Teachers as recontextualisers: a case study of outcomes-based assessment policy implementation in two South African schools

by Wilmot, Pamela Dianne

Abstract (Summary)
The research presented in this thesis is a case study analysis of outcomes-based assessment in Grade 9 Human and Social Sciences of Curriculum 2005 in two South African schools. The research consists of two parts: Phase One, 2002 to 2003, was a qualitative case study, interpretive in orientation and using ethnographic techniques, aimed at understanding teachers’ responses to curriculum policy and the role of a school-based intervention, located within critically reflexive practice, in supporting change. During this phase, I was a co-participant operating from an insider position. During Phase Two, 2004-2005, I withdrew from the schools and took up an outsider position in order to analyse and theorise the case study.

The findings of the interpretive review revealed a fascinating process of change, with some unexpected results that I lacked the theoretical and methodological tools to process. With support from critical friends, I realised that a dynamic and social process of knowledge recontextualisation had taken place, and that the research had moved beyond its initial goals. Not wishing to compromise my integrity as a qualitative researcher, I changed direction and made use of Basil Bernstein’s theorising (1990, 1996) to arrive at a suitable vantage point for the analysis.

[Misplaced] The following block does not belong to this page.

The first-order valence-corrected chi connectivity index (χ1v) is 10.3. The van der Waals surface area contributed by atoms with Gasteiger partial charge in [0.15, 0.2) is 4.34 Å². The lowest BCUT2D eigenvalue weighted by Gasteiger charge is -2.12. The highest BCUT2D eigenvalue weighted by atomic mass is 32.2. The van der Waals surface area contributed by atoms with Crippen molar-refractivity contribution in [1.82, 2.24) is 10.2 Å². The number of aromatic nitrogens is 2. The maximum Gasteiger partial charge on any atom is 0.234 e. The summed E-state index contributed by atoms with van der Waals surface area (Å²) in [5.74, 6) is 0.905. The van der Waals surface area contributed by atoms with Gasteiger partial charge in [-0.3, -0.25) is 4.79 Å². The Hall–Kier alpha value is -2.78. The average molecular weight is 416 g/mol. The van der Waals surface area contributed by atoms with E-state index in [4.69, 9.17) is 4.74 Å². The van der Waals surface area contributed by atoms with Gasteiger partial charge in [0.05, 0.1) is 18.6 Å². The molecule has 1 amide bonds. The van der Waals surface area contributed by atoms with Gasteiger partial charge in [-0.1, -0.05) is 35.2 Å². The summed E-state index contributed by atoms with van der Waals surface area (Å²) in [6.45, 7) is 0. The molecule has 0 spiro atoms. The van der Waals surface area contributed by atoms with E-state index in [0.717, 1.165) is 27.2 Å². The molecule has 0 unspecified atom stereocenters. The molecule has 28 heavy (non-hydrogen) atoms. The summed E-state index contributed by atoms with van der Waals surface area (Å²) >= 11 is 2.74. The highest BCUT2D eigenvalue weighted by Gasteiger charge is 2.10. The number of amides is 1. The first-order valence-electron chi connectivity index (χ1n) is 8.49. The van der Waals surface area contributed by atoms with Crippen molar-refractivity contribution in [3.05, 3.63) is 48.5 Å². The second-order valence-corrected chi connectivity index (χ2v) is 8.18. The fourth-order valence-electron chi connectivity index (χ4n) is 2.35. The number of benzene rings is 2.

The main contention of this thesis is that the new OBE curriculum framework offers exciting opportunities for teacher participation in curriculum processes. However, if teachers are to maximise these and become agents of change, they need to acquire the rules of recontextualisation and reposition themselves in the recontextualising field.

This implies epistemological empowerment, which takes time and mediation but which can be achieved through an approach to teacher professional development located in critically reflexive practice.

Bibliographical Information:


School:Rhodes University

School Location:South Africa

Source Type:Master's Thesis



Date of Publication:01/01/2006

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